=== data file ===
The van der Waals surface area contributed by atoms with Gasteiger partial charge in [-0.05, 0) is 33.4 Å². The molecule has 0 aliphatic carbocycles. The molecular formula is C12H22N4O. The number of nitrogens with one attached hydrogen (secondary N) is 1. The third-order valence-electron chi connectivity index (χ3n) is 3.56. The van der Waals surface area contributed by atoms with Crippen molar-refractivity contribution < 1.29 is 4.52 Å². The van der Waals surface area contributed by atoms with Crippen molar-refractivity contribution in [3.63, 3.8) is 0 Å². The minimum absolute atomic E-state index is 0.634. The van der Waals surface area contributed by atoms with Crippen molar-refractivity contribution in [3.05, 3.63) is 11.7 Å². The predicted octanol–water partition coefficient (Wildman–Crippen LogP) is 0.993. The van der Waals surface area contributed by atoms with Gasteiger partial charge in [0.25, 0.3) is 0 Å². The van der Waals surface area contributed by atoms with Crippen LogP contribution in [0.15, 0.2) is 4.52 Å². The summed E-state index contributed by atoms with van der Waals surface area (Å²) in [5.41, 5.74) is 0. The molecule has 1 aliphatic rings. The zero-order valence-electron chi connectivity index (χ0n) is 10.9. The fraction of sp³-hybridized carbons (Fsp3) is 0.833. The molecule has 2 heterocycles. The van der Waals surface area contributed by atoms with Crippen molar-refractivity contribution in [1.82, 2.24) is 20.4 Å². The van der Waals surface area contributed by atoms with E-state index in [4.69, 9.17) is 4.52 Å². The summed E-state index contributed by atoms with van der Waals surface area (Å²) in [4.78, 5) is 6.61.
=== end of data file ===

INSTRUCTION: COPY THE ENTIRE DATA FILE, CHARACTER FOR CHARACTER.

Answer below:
The van der Waals surface area contributed by atoms with Gasteiger partial charge in [-0.05, 0) is 33.4 Å². The molecule has 0 aliphatic carbocycles. The molecular formula is C12H22N4O. The number of nitrogens with one attached hydrogen (secondary N) is 1. The third-order valence-electron chi connectivity index (χ3n) is 3.56. The van der Waals surface area contributed by atoms with Crippen molar-refractivity contribution < 1.29 is 4.52 Å². The van der Waals surface area contributed by atoms with Crippen molar-refractivity contribution in [3.63, 3.8) is 0 Å². The minimum absolute atomic E-state index is 0.634. The van der Waals surface area contributed by atoms with Crippen molar-refractivity contribution in [3.05, 3.63) is 11.7 Å². The predicted octanol–water partition coefficient (Wildman–Crippen LogP) is 0.993. The van der Waals surface area contributed by atoms with Gasteiger partial charge in [0.25, 0.3) is 0 Å². The van der Waals surface area contributed by atoms with Crippen LogP contribution in [0.15, 0.2) is 4.52 Å². The summed E-state index contributed by atoms with van der Waals surface area (Å²) in [5.41, 5.74) is 0. The molecule has 1 aliphatic rings. The zero-order valence-electron chi connectivity index (χ0n) is 10.9. The fraction of sp³-hybridized carbons (Fsp3) is 0.833. The molecule has 2 heterocycles. The van der Waals surface area contributed by atoms with Crippen molar-refractivity contribution in [1.82, 2.24) is 20.4 Å². The van der Waals surface area contributed by atoms with E-state index in [4.69, 9.17) is 4.52 Å². The summed E-state index contributed by atoms with van der Waals surface area (Å²) in [4.78, 5) is 6.61.